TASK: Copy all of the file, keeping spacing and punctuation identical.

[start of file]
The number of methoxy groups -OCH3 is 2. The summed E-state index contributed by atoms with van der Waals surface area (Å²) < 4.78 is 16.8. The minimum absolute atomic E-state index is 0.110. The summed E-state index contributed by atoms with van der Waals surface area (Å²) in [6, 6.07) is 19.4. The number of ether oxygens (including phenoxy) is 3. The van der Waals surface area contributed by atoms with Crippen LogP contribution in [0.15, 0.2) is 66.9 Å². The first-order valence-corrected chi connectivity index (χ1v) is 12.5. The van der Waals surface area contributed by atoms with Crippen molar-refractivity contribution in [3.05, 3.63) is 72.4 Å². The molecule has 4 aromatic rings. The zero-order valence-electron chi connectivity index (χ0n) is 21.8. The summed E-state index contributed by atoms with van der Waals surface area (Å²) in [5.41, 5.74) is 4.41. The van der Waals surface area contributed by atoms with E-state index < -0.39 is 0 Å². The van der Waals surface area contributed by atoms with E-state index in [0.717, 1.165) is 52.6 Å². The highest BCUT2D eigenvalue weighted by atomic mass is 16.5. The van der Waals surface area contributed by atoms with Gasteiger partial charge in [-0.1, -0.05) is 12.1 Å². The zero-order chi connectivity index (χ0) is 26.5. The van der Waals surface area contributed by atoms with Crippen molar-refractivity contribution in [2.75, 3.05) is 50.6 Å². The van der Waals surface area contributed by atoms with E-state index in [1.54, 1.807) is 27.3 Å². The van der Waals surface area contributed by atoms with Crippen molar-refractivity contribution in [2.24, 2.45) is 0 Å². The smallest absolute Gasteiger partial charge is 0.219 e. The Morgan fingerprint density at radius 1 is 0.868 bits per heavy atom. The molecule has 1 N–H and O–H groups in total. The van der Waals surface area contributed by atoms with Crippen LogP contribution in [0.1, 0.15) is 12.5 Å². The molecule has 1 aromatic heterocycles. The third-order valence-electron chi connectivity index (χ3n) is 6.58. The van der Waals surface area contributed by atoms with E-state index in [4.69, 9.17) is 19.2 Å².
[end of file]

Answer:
The number of methoxy groups -OCH3 is 2. The summed E-state index contributed by atoms with van der Waals surface area (Å²) < 4.78 is 16.8. The minimum absolute atomic E-state index is 0.110. The summed E-state index contributed by atoms with van der Waals surface area (Å²) in [6, 6.07) is 19.4. The number of ether oxygens (including phenoxy) is 3. The van der Waals surface area contributed by atoms with Crippen LogP contribution in [0.15, 0.2) is 66.9 Å². The first-order valence-corrected chi connectivity index (χ1v) is 12.5. The van der Waals surface area contributed by atoms with Crippen molar-refractivity contribution in [3.05, 3.63) is 72.4 Å². The molecule has 4 aromatic rings. The zero-order valence-electron chi connectivity index (χ0n) is 21.8. The summed E-state index contributed by atoms with van der Waals surface area (Å²) in [5.41, 5.74) is 4.41. The van der Waals surface area contributed by atoms with E-state index < -0.39 is 0 Å². The van der Waals surface area contributed by atoms with E-state index in [0.717, 1.165) is 52.6 Å². The highest BCUT2D eigenvalue weighted by atomic mass is 16.5. The van der Waals surface area contributed by atoms with Gasteiger partial charge in [-0.1, -0.05) is 12.1 Å². The zero-order chi connectivity index (χ0) is 26.5. The van der Waals surface area contributed by atoms with Crippen molar-refractivity contribution in [2.75, 3.05) is 50.6 Å². The van der Waals surface area contributed by atoms with E-state index in [1.54, 1.807) is 27.3 Å². The van der Waals surface area contributed by atoms with Crippen molar-refractivity contribution in [2.24, 2.45) is 0 Å². The smallest absolute Gasteiger partial charge is 0.219 e. The Morgan fingerprint density at radius 1 is 0.868 bits per heavy atom. The molecule has 1 N–H and O–H groups in total. The van der Waals surface area contributed by atoms with Crippen LogP contribution in [0.1, 0.15) is 12.5 Å². The molecule has 1 aromatic heterocycles. The third-order valence-electron chi connectivity index (χ3n) is 6.58. The van der Waals surface area contributed by atoms with E-state index in [4.69, 9.17) is 19.2 Å².